When You Can No Longer Visit the Grave: A Story of Child Loss
Today’s guest post is written by Janie Garner
When my son was killed at 17 years old, I knew I would visit his grave a few times a week for the rest of my life. This was an obligation. Not visiting him would be tantamount to neglect. These were my son’s bones, all that was left of him on the earth. Someone had to visit and remember, and it was my responsibility.
I haven’t been in almost a year. He died almost 4 years ago.
The first several times I went, there was no headstone yet. I am a Navy veteran and Alex, as my minor child, was entitled to be buried in a national cemetery. I went and looked at the fresh dirt with orange plastic netting on it, to prevent the ground from eroding. I looked at the printed card and metal stake. It was winter. I sat or sprawled on the grave for hours at a time, until my hands turned blue with cold. We had an unusually snowy winter. I sobbed and tried to bargain with God to take me instead. As you can see, that didn’t work out for me. People came over and asked me if they could call someone, and if I was ok. I must have been quite a spectacle if strangers were that concerned about a woman crying over a fresh grave.
I wanted to say: No, I am not ok. You are a well-meaning but stupid human. Get away from me. Can’t you see I am trying to mourn my kid, or freeze myself to death? Instead, I said “Thank you, I am fine “.
Then it became spring and I showed up several times a week to watch the plugs of grass spread across the hole. The netting was taken away at some point. The stone was set, and I spent hours tracing his name with my fingers, and punching myself in the leg as hard as I could to distract myself from the psychic agony I felt.
The first time I saw his name (and mine) on that headstone, I screamed and fell to my knees. It was so much more permanent than the card and the stake. The US Government had provided a monument that said he was dead forever. It was lined up with thousands of stones exactly like it. There was an empty space next to his grave, for my husband Paul, an Army veteran. I would be buried on top of my baby. My name and pertinent dates will be carved into the reverse of his stone. Our various atoms will perhaps eventually mingle again, as when I carried his body inside of mine.
His bones are in the company of heroes. The national cemetery will be perfectly maintained for as long as the US Government exists. There are literally hundreds of deer, completely unafraid of humans. They walk among the monuments peacefully. They also eat the flower arrangements. Alex would enjoy that.
Six months passed. I found myself dreading each visit. They spread further and further apart. I became completely hysterical and inconsolable during and after each visit. I was guilty for not going as often as i should. I became mildly suicidal every single time i visited. There was no winning this one.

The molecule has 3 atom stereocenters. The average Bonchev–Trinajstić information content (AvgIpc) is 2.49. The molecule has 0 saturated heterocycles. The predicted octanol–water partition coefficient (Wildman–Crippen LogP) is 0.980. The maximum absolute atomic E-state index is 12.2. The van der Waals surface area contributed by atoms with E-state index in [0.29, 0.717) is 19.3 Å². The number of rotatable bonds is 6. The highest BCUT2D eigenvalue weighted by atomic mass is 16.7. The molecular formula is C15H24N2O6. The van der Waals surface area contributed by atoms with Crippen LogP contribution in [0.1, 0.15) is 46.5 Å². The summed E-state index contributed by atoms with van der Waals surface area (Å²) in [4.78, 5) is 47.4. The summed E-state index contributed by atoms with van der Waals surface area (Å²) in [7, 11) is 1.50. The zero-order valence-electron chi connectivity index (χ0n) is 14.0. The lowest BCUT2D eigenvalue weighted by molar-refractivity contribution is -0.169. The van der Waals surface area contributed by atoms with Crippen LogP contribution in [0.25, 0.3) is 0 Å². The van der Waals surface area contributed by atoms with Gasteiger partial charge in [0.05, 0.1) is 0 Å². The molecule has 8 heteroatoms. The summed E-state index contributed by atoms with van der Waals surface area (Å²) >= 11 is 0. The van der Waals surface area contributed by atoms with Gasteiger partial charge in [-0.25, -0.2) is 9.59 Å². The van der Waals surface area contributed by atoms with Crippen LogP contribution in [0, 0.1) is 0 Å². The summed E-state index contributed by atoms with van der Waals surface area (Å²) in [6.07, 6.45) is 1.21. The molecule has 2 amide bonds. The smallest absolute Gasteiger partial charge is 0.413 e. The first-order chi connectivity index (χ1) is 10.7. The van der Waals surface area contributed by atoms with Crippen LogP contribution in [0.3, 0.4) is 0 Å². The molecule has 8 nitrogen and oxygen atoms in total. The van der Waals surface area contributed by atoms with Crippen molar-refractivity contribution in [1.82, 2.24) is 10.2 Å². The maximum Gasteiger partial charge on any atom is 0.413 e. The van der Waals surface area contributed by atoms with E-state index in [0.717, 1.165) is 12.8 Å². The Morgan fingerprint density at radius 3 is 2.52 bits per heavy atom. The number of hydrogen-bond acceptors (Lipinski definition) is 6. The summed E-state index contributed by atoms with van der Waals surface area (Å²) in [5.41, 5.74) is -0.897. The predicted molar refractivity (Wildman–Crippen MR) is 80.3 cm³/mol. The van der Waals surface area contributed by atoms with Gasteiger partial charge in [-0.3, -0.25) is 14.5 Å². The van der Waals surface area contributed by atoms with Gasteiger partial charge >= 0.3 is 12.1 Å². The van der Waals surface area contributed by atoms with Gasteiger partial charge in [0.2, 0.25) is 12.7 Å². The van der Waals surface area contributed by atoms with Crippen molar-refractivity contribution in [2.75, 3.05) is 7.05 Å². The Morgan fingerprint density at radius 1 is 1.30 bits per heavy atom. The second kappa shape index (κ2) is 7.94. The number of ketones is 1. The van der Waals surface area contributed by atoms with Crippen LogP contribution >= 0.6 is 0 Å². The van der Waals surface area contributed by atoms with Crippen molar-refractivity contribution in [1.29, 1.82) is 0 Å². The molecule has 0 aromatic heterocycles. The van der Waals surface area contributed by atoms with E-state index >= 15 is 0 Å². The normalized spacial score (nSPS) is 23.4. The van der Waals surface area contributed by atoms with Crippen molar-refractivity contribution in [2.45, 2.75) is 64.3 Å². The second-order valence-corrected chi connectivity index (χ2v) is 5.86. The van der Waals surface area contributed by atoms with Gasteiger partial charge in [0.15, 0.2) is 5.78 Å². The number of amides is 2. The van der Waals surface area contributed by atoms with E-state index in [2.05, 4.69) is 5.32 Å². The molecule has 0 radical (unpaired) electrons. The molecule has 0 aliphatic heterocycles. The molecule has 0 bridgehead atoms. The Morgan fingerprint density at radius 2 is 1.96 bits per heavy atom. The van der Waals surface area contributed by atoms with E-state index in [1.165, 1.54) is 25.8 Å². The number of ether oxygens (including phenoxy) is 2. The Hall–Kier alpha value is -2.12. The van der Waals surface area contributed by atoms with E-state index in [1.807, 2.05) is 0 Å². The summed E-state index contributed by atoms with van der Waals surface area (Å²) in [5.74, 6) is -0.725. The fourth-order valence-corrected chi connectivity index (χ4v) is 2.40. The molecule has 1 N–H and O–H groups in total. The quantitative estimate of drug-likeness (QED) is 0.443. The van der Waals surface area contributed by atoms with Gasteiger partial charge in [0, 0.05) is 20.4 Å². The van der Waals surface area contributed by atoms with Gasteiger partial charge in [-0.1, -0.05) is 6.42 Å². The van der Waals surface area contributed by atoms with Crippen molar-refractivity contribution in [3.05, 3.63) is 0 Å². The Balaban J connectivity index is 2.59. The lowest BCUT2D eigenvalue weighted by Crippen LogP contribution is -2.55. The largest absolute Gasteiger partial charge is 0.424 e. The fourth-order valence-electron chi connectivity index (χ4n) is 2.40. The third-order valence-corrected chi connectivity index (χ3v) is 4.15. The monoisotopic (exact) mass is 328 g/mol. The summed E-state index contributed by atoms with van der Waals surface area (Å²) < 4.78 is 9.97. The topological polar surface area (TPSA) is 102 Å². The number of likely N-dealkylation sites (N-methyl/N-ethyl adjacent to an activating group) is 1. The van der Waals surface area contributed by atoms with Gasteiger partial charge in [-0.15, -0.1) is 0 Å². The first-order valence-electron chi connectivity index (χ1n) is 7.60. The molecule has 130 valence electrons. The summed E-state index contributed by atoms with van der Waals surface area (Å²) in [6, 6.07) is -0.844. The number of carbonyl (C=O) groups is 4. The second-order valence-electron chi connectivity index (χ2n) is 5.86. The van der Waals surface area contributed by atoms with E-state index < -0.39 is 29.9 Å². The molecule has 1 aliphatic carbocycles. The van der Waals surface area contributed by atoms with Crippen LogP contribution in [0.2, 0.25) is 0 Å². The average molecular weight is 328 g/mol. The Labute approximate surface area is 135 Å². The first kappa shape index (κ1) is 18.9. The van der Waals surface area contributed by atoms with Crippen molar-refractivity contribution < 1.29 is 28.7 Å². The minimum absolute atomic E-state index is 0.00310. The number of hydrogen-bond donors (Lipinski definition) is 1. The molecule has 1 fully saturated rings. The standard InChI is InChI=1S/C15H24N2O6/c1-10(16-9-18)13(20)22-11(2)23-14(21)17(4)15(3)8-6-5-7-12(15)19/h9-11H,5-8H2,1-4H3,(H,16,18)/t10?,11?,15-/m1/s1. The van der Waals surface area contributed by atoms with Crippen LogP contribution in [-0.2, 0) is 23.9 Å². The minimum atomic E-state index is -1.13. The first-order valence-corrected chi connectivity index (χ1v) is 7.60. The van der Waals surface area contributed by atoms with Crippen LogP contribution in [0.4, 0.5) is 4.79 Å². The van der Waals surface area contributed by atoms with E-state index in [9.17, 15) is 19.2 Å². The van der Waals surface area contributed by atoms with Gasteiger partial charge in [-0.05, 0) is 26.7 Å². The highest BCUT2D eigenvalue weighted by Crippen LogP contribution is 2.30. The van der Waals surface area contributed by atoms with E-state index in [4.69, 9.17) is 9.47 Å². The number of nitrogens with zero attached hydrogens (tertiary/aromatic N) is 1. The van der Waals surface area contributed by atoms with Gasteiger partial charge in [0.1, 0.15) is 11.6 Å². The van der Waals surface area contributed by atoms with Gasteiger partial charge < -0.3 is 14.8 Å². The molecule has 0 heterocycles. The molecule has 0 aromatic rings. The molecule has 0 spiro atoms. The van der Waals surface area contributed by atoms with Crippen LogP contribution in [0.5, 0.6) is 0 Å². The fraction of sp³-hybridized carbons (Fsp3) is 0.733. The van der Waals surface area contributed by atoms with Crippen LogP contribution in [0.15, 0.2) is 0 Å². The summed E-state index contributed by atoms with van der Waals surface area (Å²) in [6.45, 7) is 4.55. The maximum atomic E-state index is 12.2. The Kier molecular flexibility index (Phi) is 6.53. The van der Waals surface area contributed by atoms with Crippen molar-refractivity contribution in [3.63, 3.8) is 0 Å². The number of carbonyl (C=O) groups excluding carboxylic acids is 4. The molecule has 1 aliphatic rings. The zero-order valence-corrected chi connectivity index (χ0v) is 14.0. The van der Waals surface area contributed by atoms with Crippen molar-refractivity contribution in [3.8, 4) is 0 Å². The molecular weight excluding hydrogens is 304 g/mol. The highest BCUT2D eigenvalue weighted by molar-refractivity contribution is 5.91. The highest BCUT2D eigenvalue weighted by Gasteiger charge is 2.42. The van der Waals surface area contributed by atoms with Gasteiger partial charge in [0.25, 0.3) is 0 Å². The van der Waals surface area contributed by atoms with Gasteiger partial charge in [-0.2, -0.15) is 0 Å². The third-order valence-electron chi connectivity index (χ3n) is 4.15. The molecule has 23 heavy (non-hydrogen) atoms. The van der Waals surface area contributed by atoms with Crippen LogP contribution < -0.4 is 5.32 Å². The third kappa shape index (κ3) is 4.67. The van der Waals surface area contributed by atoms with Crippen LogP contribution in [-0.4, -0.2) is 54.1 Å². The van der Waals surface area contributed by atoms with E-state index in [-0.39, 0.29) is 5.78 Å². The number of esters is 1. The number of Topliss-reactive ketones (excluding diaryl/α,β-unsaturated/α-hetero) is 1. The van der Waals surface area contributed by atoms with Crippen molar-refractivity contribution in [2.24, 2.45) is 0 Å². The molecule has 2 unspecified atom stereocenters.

My Father-in-law was diagnosed with terminal cancer when Alex had been dead for 10 months. He was dead a month later. He mentioned that it was too bad that he couldn’t be buried next to Alex, his much-loved Grandson. I am the nurse in the family, so i took care of him. He died at home, with us.
Naturally, when he died we gave him my husband’s spot. Paul will be buried with his father, a decorated Purple Heart and Bronze Star Vietnam Veteran. I will be buried with our son. We have created a family plot in the middle of a National Cemetery.
Alex’s grave was disturbed when they buried his grandfather. This caused me to be unable to leave my bed for weeks. The grass took some time to grow back, and it became my habit to lay in the dirt and/or mud between them, with one hand on each grave. This winter wasn’t as snowy, but it was wet.
If I was mildly suicidal before, now I was in great danger of ending my own life. I started only going on holidays, birthdays, and death days. This made me less suicidal, but more guilty.
I felt like I was failing to properly honor my son. I still do, but I cannot take the emotional tornado caused by seeing my baby’s name on a headstone twice a week. I was dying inside a little more each time I visited. I have the florist deliver flowers to the graves occasionally. Other family members visit sometimes, and I know the cemetery is cared for. I can do nothing else. I have nothing left to give.
I feel like the custom of visiting graves is barbaric, at least for grieving parents. There is nothing under that stone but a decomposing body. In this case, the body of the child who was NEVER supposed to die before me. The body that died and completely invalidated my life, The body I didn’t protect well enough.
The body I failed.
Because that’s really what the problem is. No matter how many times you tell a grieving parent that their child’s death was not their fault, they will never believe you. Somehow, in their own minds, they are to blame. My son was killed when he was hit by a 9 ton tow truck, operated by a distracted driver. I was 40 miles away. I blame myself.
So visit if it comforts you. Do not visit if it tortures you. Your kid doesn’t care. Either the Atheists are right and he knows nothing about it, or he is in Heaven and way too busy partying it up with God to notice worldly stuff.
At least, that’s what I tell myself.